Urs insisted on adopting the best practices he had seen in more industrial settings to things like source control and compiler warnings. “We’d make sure the compiler actually failed if it had a warning, so you couldn’t ignore it,” he told me. He formalized the most important elements into a style guide, which became a mandate enforced by Craig Silverstein.   (location 1517)

“You get to pick one good engineering practice to be your cultural touchstone,” Craig said, “and for us it was code reviews.” To initiate a review, a coder would send out a pointer to an online design document. Anyone could respond with comments, but an official reviewer had to sign off on the actual code.  (location 1533)

“A good team is ultimately what makes or breaks the problem,” Urs explained years later. “If the team isn’t the right one, they make little mistakes that erode the solution and in the end, you don’t know what mistake you made, but it doesn’t work. You need the control every day, every week. A new person will make little tiny judgment calls and not realize the cumulative effect. So after a few months you have actually destroyed the idea while you made no recognizable mistake. It was a sequence of small things.” (location 1562)

Much has been written about Google’s free meal plan (one estimate put the cost at seventy-two million dollars per year),* but the basics of the program were simple: lunch and dinner were free, and we could eat as much as we liked from our first day with the company until our last. Like most Googlers, I spent less than half an hour at lunch and, if on deadline, would just retreat with a plate to my desk. Without the café, I would have lost twenty minutes getting to a restaurant, half an hour eating, and another twenty minutes getting back. I would have stopped thinking about Google as soon as I cleared the front door so I could focus on consuming fatty, salt-saturated foods on my way to increased sick days and a premature death. Looked at that way, the policy made sense to me.  (location 1699)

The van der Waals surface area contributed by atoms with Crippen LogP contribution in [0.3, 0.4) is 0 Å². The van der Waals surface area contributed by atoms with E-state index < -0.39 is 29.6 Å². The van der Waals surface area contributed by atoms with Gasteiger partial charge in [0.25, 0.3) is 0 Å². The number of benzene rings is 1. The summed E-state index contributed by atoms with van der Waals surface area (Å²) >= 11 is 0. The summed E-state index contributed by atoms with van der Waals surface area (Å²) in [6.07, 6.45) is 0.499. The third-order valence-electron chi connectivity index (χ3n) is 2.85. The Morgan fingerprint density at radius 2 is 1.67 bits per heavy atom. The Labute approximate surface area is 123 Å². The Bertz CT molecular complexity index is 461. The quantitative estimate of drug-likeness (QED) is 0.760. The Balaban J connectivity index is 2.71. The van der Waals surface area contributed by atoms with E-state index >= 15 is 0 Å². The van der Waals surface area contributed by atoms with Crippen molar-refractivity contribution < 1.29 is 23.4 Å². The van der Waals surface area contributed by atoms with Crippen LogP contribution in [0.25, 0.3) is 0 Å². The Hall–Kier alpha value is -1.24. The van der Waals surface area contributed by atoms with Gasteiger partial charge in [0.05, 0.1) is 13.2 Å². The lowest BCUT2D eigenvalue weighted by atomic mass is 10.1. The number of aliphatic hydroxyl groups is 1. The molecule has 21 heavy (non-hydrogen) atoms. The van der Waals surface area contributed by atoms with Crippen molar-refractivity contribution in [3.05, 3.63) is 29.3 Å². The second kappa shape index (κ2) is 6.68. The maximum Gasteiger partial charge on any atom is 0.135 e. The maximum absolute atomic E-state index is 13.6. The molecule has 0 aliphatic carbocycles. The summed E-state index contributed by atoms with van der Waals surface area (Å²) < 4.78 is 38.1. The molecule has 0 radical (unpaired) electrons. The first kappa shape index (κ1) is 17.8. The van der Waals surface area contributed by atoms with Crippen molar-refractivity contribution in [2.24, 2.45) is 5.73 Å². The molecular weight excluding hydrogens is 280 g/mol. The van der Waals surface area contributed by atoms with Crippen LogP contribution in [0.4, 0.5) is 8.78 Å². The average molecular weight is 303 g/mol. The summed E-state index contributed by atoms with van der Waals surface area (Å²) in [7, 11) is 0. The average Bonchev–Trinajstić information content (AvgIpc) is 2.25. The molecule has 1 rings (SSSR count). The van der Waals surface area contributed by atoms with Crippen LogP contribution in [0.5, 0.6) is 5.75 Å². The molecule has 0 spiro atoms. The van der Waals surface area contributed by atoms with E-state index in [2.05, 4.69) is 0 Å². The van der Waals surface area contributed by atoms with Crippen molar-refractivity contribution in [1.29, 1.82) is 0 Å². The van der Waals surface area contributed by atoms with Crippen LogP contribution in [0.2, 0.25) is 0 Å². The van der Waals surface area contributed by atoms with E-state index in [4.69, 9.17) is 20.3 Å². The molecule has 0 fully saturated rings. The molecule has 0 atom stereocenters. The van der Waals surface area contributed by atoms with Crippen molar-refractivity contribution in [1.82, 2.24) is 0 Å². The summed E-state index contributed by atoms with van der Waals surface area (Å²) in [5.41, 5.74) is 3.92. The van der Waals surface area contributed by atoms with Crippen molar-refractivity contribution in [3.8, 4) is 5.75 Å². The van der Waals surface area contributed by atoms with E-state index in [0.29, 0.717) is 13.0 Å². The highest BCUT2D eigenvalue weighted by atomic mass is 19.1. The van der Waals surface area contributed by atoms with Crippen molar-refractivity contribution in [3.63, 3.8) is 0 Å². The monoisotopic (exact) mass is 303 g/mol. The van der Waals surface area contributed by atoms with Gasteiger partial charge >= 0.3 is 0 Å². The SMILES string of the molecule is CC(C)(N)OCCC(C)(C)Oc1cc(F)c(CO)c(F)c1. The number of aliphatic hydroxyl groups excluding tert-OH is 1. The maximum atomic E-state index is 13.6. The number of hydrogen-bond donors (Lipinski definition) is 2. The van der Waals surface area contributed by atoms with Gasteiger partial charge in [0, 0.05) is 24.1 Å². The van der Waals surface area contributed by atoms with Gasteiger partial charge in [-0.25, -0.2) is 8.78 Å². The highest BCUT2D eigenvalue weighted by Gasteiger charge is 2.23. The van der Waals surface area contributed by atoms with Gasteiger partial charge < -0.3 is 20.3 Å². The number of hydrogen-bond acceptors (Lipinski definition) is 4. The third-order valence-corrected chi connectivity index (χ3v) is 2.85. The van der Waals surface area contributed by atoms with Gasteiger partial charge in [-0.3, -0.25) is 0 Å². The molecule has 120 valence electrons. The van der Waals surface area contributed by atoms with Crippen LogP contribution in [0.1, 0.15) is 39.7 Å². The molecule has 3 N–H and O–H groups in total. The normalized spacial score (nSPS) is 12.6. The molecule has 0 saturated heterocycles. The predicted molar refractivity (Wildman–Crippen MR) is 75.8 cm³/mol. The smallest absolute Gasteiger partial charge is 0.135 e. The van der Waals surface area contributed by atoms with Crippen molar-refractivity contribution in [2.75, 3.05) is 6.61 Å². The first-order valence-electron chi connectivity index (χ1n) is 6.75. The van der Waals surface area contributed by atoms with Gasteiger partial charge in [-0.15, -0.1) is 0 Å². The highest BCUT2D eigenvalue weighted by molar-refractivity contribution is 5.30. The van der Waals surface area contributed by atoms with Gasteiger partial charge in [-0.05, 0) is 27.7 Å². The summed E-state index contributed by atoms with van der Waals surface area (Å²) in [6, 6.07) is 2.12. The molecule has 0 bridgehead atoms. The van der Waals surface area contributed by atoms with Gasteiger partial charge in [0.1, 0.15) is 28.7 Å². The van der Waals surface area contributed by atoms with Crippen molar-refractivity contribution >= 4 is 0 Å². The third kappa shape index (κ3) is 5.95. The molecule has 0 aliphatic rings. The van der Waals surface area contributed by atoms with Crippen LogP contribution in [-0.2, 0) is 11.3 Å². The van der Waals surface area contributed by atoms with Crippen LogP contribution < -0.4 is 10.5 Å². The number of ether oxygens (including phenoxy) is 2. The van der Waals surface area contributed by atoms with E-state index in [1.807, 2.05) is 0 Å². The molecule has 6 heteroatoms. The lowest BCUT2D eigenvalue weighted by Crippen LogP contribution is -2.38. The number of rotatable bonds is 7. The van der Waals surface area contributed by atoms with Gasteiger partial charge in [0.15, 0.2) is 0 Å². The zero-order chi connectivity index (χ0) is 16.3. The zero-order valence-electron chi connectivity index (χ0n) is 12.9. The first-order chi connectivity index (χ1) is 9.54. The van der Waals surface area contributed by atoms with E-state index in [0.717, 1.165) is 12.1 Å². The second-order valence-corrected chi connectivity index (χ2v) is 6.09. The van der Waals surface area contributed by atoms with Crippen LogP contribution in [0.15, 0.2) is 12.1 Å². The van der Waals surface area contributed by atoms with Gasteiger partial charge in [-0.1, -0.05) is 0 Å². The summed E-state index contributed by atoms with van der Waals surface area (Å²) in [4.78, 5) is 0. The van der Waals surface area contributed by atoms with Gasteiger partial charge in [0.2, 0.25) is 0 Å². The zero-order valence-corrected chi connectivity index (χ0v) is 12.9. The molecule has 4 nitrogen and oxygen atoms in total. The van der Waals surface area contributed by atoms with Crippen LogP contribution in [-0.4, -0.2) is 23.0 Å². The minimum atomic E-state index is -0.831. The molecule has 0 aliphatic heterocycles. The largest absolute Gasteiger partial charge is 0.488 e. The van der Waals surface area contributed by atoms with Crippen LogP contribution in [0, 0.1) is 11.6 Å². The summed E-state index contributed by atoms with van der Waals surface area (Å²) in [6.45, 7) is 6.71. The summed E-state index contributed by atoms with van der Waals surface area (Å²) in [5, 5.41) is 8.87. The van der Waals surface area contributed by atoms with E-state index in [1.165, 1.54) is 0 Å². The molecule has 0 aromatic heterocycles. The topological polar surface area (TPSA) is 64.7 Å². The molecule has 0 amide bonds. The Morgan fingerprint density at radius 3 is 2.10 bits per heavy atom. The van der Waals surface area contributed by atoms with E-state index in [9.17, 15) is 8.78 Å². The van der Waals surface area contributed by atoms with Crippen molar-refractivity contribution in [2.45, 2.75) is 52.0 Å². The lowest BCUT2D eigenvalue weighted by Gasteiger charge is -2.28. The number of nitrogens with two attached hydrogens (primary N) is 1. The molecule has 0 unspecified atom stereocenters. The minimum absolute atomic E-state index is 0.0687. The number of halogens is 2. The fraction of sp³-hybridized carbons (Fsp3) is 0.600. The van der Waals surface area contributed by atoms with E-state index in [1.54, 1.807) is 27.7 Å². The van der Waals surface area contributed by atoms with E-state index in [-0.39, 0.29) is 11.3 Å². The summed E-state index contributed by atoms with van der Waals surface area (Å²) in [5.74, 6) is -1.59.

And when Larry was done, he was done. “I don’t want to talk about this anymore. It’s not worth discussing. Just do it.”  (location 1774)

“Larry and Sergey had an expectation that things would be watered down along the way,” he explained. “Starting with something that’s more ambitious will get you something that’s reasonable. But if you don’t put the goal post way out there, people are already taking fewer risks and are less ambitious about how big the idea should be.” (location 1950)

I rarely heard profanity in the halls of the Googleplex, where raised voices raised eyebrows. People could be infuriating, but the approved response was to bludgeon them with facts until they succumbed to superior logic. Not that Larry and Sergey couldn’t be caustic, even to each other. David Krane, who traveled extensively with the founders, sums up their relationship this way: “Those guys had a communications channel that was very direct, very open. When there was tension, it was when they were fighting over data. They would be downright rude to each other, confidently dismissing ideas as stupid or naive or calling each other bastards. But no one would pout.” (location 1998)

Think big. Stay flexible. Embrace data. Be efficient and economical in the extreme. I was mapping Google’s unique terrain and starting to feel less like a toddler lost in the wilderness and more like an intrepid explorer boldly exploring terra incognita. (location 2106)

All that effort without any inkling of what our overall company priorities or strategy might be. I began to suspect that my new employer’s expectations were always going to exceed my capacity by at least thirty percent. (location 2211)

So I needed to stop saying “Here’s my concern,” and start saying “Here’s what you need to do to make that happen.”  (location 2276)

“Good enough is good enough” was the standard Urs set for engineering. In those five words he encapsulated a philosophy for solving problems, cutting through complexity, and embracing failure. It should be stitched into the fabric of every cubicle at Google. It drove Google’s software development, the heart and soul of the company’s technology.  (location 2356)

“Hire ability over experience.”* Brilliant generalists could reprogram themselves like stem cells within the corporate body: they would solve a problem, then morph and move on to attack the next challenge.  (location 2379)

“The key thing,” Urs said, “was that they be able to independently make progress, because there wasn’t much room for babysitting. They had to have good judgment about whether to coordinate or not.”  (location 2381)

I was to identify key issues, then solve them or learn how to solve them. Saying “I can’t do that, because I don’t know how” revealed a deficiency of initiative, flexibility, and perhaps even IQ. It was a shock to my sense of the way an office operated.  (location 2388)

Matt Cutts, who carved out a niche attacking the porn and spam that degraded search results, summed up our staffing philosophy this way: “It works pretty well if you hire really smart people who are flexible and can get things done. Then just throw them into the deep end of the pool.”  (location 2393)